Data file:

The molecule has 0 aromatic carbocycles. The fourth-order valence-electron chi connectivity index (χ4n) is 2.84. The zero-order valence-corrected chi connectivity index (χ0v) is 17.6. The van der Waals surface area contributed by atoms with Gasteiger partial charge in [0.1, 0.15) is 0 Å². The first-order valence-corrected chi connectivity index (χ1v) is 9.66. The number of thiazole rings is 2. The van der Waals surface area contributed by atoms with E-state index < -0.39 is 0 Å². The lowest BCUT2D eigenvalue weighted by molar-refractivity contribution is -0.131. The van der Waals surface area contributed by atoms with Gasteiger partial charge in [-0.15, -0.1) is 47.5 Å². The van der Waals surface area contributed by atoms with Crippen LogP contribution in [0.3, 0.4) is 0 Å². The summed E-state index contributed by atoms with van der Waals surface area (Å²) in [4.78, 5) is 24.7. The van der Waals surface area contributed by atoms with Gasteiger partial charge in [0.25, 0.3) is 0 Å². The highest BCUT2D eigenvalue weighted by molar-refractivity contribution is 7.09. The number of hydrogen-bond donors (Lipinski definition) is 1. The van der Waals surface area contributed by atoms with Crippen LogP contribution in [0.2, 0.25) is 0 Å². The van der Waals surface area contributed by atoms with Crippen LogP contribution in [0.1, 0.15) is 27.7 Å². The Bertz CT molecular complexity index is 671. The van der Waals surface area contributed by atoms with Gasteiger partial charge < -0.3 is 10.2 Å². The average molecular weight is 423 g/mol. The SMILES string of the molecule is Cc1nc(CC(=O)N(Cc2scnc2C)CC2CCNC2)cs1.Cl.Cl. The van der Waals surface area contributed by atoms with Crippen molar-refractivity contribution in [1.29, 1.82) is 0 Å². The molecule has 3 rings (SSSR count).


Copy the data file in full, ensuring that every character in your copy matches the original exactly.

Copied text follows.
The molecule has 0 aromatic carbocycles. The fourth-order valence-electron chi connectivity index (χ4n) is 2.84. The zero-order valence-corrected chi connectivity index (χ0v) is 17.6. The van der Waals surface area contributed by atoms with Gasteiger partial charge in [0.1, 0.15) is 0 Å². The first-order valence-corrected chi connectivity index (χ1v) is 9.66. The number of thiazole rings is 2. The van der Waals surface area contributed by atoms with E-state index < -0.39 is 0 Å². The lowest BCUT2D eigenvalue weighted by molar-refractivity contribution is -0.131. The van der Waals surface area contributed by atoms with Gasteiger partial charge in [-0.15, -0.1) is 47.5 Å². The van der Waals surface area contributed by atoms with Crippen LogP contribution in [0.3, 0.4) is 0 Å². The summed E-state index contributed by atoms with van der Waals surface area (Å²) in [4.78, 5) is 24.7. The van der Waals surface area contributed by atoms with Gasteiger partial charge in [0.25, 0.3) is 0 Å². The highest BCUT2D eigenvalue weighted by molar-refractivity contribution is 7.09. The number of hydrogen-bond donors (Lipinski definition) is 1. The van der Waals surface area contributed by atoms with Crippen LogP contribution in [0.2, 0.25) is 0 Å². The van der Waals surface area contributed by atoms with Crippen LogP contribution in [0.1, 0.15) is 27.7 Å². The Bertz CT molecular complexity index is 671. The van der Waals surface area contributed by atoms with Gasteiger partial charge < -0.3 is 10.2 Å². The average molecular weight is 423 g/mol. The SMILES string of the molecule is Cc1nc(CC(=O)N(Cc2scnc2C)CC2CCNC2)cs1.Cl.Cl. The van der Waals surface area contributed by atoms with Crippen molar-refractivity contribution in [1.29, 1.82) is 0 Å². The molecule has 3 rings (SSSR count).